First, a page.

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Season Five.

Airs Saturday June 4th and Thursday June 9th, 2011.

This week, the Age of Persuasion looks at "Slogans." The word comes from the Gaelic "Slaugh Gairn" which means "cry of the host." We'll look at some the great marketing cries of all time, from 'Finger Lickin' Good' to "I'm Lovin' It." And why a small collection of words can be worth millions.

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All of the TV commercials and print elements we referred to in the episode, as well as some bonus materials, are below. Enjoy.

Many great brands have been built on the backs of great slogans.

Those short sentences of very carefully chosen words sometimes grow to be worth millions of dollars. In the advertising business, we never use the word "slogan." That's a layman's term. We call them "taglines."

One of the best slogans of the last 20 years is for Motel 6. It's a charming campaign created by the Richards Group of Dallas, Texas. The spots are simple and charming, and perfectly sum up the essence of Motel 6.

The radio commercials are voiced by Tom Bodet, who is an NPR radio host.

Its cornerstone, beyond Bodet's unwavering folksiness, and the consistent, infectious fiddle tune, is the line that's said to have been ad libbed during the very first recording session: "We'll Leave the Light on For Ya."

Here are a few commercials from that great campaign:

Many listeners always wonder what their favourite radio voices look like. Here's Tom Bodet in conversation, talking about the time he turned down an appearance on the Oprah show:

A little over a century ago- as modern advertising was finding its feet, print was king. Its thinking was based on the written word. Hence, slogans became a vital way to sell a brand.

Some of those phrases have even become part of our culture.

"An apple a day keeps the doctor away" was a slogan for apple growers in the 19th century.

In 1911, the Morton Salt company began adding magnesium carbonate to their product. That stopped the salt from caking during damp or humid temperatures. Their slogan became, "When it rains, it pours."

In the early 1920's, Listerine mouthwash embraced the sentiment "Always a Bridesmaid, Never a Bride" as the slogan for a hugely successful ad campaign.

At UPS, the courier company, uses the slogan "What Can Brown Do For You?" in everything from recruitment advertising to prime-time TV ads. And it was aimed at both customers and employees. The slogan gave its employees a rallying point, a connection to the brand, a promise to live up to, and another reason to want to be part of UPS:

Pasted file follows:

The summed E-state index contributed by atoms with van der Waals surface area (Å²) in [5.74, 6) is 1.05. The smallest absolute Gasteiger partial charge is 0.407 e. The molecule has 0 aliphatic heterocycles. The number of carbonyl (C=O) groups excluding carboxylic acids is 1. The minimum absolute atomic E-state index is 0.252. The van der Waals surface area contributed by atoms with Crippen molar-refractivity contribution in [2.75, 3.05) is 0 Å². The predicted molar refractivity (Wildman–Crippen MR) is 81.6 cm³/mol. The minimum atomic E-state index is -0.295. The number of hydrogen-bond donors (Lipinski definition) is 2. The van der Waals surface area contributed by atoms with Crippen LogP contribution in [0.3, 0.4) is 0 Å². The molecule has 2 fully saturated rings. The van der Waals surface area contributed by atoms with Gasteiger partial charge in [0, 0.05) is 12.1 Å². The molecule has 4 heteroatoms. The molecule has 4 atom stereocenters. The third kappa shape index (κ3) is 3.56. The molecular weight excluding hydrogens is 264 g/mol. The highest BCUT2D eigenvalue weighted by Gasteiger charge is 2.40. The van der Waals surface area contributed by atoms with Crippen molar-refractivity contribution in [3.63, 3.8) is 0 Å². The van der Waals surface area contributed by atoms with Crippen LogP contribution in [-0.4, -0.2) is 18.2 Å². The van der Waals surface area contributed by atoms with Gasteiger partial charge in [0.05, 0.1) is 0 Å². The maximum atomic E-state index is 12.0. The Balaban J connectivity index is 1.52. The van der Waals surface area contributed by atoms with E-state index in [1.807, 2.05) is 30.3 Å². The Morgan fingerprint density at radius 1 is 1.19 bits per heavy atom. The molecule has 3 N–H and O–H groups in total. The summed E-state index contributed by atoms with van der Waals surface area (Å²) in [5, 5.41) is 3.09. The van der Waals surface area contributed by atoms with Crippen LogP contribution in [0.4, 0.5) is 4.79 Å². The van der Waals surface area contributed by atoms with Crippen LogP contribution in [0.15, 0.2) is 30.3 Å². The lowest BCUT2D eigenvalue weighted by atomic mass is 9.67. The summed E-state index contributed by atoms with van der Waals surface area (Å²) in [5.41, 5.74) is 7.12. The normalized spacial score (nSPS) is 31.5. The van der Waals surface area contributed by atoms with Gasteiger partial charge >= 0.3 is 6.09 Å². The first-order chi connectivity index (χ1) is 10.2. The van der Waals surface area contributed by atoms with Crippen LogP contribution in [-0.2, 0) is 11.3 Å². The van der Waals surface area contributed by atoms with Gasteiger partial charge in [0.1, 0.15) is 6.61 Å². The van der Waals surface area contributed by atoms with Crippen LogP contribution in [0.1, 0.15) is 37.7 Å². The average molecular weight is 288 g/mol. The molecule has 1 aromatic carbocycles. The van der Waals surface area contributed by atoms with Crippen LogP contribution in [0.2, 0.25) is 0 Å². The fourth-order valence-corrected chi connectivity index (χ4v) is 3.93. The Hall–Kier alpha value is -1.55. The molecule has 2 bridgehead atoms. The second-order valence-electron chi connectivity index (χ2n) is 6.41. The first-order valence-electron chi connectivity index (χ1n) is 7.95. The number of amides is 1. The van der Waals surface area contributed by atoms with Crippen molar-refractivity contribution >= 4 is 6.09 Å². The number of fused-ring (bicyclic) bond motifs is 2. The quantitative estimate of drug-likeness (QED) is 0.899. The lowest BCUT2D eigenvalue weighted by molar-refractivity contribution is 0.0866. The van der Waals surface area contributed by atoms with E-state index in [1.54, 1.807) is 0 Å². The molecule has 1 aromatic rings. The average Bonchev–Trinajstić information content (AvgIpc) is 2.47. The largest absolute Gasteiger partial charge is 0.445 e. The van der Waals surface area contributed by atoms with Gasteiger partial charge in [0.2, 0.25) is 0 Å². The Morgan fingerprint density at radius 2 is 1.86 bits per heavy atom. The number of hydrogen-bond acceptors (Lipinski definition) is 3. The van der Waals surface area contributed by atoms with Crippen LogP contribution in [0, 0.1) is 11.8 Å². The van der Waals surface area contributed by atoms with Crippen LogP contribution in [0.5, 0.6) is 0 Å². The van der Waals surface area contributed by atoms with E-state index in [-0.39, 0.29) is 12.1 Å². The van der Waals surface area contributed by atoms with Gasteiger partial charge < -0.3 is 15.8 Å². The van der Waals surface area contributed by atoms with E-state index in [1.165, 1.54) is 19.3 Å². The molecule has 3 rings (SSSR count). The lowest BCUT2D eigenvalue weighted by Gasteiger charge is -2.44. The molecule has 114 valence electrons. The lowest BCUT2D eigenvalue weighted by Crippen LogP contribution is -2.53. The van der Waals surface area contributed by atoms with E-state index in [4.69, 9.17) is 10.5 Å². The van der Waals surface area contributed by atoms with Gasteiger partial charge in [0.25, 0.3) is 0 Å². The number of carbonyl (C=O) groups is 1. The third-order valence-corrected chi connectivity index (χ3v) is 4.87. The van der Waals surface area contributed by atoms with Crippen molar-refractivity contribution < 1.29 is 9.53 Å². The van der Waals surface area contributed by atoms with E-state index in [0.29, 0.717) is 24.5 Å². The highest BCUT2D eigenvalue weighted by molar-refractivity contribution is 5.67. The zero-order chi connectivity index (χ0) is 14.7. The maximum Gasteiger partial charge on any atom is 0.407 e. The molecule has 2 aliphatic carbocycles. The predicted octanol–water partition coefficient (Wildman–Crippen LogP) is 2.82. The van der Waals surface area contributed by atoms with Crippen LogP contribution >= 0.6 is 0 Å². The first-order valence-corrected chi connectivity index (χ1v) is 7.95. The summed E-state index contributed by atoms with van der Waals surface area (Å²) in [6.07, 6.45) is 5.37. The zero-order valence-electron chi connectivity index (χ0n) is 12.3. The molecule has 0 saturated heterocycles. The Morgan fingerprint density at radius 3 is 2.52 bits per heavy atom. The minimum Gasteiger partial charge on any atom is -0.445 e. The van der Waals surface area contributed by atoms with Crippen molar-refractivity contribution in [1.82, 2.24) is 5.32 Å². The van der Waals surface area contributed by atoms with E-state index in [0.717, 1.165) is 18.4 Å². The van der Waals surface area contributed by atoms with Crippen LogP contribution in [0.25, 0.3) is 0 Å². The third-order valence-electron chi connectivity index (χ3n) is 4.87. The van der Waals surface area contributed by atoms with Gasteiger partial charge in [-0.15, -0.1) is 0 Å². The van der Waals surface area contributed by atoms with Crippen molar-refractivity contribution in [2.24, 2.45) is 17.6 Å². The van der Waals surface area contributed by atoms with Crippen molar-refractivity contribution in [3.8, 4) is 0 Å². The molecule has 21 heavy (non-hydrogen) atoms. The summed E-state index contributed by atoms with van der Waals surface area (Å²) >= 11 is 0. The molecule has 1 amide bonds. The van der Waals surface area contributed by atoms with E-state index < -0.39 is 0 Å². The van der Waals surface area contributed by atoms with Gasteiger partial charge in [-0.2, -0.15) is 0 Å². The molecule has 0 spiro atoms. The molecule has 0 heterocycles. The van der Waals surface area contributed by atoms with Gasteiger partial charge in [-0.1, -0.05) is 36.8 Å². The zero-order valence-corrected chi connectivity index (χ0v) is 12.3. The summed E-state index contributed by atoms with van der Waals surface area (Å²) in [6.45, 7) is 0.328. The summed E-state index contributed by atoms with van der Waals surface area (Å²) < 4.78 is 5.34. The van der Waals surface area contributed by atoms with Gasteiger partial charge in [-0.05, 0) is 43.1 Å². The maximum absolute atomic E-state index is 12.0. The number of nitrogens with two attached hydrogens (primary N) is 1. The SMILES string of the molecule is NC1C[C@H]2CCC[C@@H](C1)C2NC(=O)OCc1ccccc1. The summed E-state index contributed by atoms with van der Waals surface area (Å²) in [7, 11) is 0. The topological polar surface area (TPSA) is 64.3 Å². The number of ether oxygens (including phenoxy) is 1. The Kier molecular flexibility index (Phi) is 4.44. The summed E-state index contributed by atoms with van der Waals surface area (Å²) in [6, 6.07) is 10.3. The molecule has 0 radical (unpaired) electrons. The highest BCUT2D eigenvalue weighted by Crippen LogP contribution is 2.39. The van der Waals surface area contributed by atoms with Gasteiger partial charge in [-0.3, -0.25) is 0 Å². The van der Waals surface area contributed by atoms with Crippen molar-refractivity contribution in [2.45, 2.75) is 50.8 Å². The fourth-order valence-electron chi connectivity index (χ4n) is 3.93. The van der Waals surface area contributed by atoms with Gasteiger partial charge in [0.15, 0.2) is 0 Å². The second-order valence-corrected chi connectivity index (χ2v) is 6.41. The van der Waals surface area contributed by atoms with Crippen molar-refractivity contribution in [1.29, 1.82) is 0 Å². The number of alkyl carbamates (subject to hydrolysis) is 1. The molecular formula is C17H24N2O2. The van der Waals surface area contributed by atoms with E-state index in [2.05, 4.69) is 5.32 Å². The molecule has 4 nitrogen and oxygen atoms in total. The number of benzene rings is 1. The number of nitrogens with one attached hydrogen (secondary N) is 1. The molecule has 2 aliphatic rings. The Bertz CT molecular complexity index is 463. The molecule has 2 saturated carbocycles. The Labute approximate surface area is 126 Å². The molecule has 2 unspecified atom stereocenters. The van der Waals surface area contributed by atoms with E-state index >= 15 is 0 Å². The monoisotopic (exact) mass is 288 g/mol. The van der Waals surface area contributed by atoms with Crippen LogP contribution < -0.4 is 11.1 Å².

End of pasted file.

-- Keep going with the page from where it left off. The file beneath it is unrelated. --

Competitor Fed Ex used a powerful slogan for many years: "When It Absolutely, Positively has to be there overnight."

Slogans aren't just catchy lines or rhyming jingle lyrics.

They are very carefully worded and chosen to achieve specific goals. For example, some slogans exist to differentiate a product in a category: "Everything you've always wanted in a beer... and less" separated Miller Lite from all other beer:

Some slogans tell you how to use the product: The line "Don't treat your puppy like a dog" for Puppy Chow told you that puppies needed different food from adult dogs:

Some slogans reinforce imagery that is crucial to the brand. "Come to Marlboro Country" evoked the masculine cowboy imagery that defined Marlboro Cigarettes:

Some slogans are a request for action. "Bet You Can't Eat Just One" was a taunt that prompted people to buy lots of Frito Lay products.

Some slogans bring a positive feeling to a category dominated by negative sentiments, like insurance companies. "You're in good hands with AllState."

"Like a good neighbour, State Farm is there" was created to make people feel protected and reassured:

McDonalds has had several good slogans over the years:

Kentucky Fried Chicken used this slogan for decades:

According to Advertising Age magazine, here is a list of the top slogans of all time:

1. Diamonds are forever (DeBeers)
2. Just do it (Nike)
3. The pause that refreshes (Coca-Cola)
4. Tastes great, less filling (Miller Lite)
5. We try harder (Avis)
6. Good to the last drop (Maxwell House)
7. Breakfast of champions (Wheaties)
8. Does she ... or doesn't she? (Clairol)
9. When it rains it pours (Morton Salt)
10. Where's the beef? (Wendy's)

• Look Ma, no cavities! (Crest toothpaste)
• Let your fingers do the walking (Yellow Pages)
• Loose lips sink ships (public service)
• M&Ms melt in your mouth, not in your hand (M&M candies)
• We bring good things to life (General Electric)

Nike's "Just Do It" slogan is a case in point. Not a particularly memorable line on its own, but powerful because of the creative that supports it. Dan Wieden, who created the line, was inspired by, of all things, a high-profile execution. Notorious spree-killer Gary Gilmore uttered the line "Let's do it" just before a firing squad executed him in 1977. Wieden was taken aback by how powerful that simple line was, tweaked it a bit, and presented it to Nike.

The rest is advertising history: